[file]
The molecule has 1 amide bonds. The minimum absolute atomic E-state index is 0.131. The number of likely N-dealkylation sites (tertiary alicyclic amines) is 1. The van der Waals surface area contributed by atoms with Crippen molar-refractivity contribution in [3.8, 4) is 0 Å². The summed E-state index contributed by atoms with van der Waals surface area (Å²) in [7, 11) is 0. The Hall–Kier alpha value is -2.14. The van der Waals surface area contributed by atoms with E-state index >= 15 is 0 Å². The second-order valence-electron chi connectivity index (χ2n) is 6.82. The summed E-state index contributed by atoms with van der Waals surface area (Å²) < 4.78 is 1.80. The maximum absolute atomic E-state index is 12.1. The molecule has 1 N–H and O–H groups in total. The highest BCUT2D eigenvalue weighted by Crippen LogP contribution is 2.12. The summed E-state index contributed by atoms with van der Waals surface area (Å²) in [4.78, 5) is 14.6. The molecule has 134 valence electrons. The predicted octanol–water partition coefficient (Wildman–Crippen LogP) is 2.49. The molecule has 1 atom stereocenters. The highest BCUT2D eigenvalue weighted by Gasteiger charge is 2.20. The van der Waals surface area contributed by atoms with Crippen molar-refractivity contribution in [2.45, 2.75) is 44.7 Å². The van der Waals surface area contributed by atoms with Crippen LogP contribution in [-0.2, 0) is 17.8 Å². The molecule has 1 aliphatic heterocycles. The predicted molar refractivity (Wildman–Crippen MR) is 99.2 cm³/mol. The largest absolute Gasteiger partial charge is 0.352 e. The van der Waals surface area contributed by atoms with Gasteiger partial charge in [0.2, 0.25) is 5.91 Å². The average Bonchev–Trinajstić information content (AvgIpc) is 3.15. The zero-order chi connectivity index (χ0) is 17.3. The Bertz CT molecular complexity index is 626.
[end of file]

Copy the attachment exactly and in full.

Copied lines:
The molecule has 1 amide bonds. The minimum absolute atomic E-state index is 0.131. The number of likely N-dealkylation sites (tertiary alicyclic amines) is 1. The van der Waals surface area contributed by atoms with Crippen molar-refractivity contribution in [3.8, 4) is 0 Å². The summed E-state index contributed by atoms with van der Waals surface area (Å²) in [7, 11) is 0. The Hall–Kier alpha value is -2.14. The van der Waals surface area contributed by atoms with E-state index >= 15 is 0 Å². The second-order valence-electron chi connectivity index (χ2n) is 6.82. The summed E-state index contributed by atoms with van der Waals surface area (Å²) < 4.78 is 1.80. The maximum absolute atomic E-state index is 12.1. The molecule has 1 N–H and O–H groups in total. The highest BCUT2D eigenvalue weighted by Crippen LogP contribution is 2.12. The summed E-state index contributed by atoms with van der Waals surface area (Å²) in [4.78, 5) is 14.6. The molecule has 134 valence electrons. The predicted octanol–water partition coefficient (Wildman–Crippen LogP) is 2.49. The molecule has 1 atom stereocenters. The highest BCUT2D eigenvalue weighted by Gasteiger charge is 2.20. The van der Waals surface area contributed by atoms with Crippen molar-refractivity contribution in [2.45, 2.75) is 44.7 Å². The van der Waals surface area contributed by atoms with Crippen LogP contribution in [-0.2, 0) is 17.8 Å². The molecule has 1 aliphatic heterocycles. The predicted molar refractivity (Wildman–Crippen MR) is 99.2 cm³/mol. The largest absolute Gasteiger partial charge is 0.352 e. The van der Waals surface area contributed by atoms with Gasteiger partial charge in [0.2, 0.25) is 5.91 Å². The average Bonchev–Trinajstić information content (AvgIpc) is 3.15. The zero-order chi connectivity index (χ0) is 17.3. The Bertz CT molecular complexity index is 626.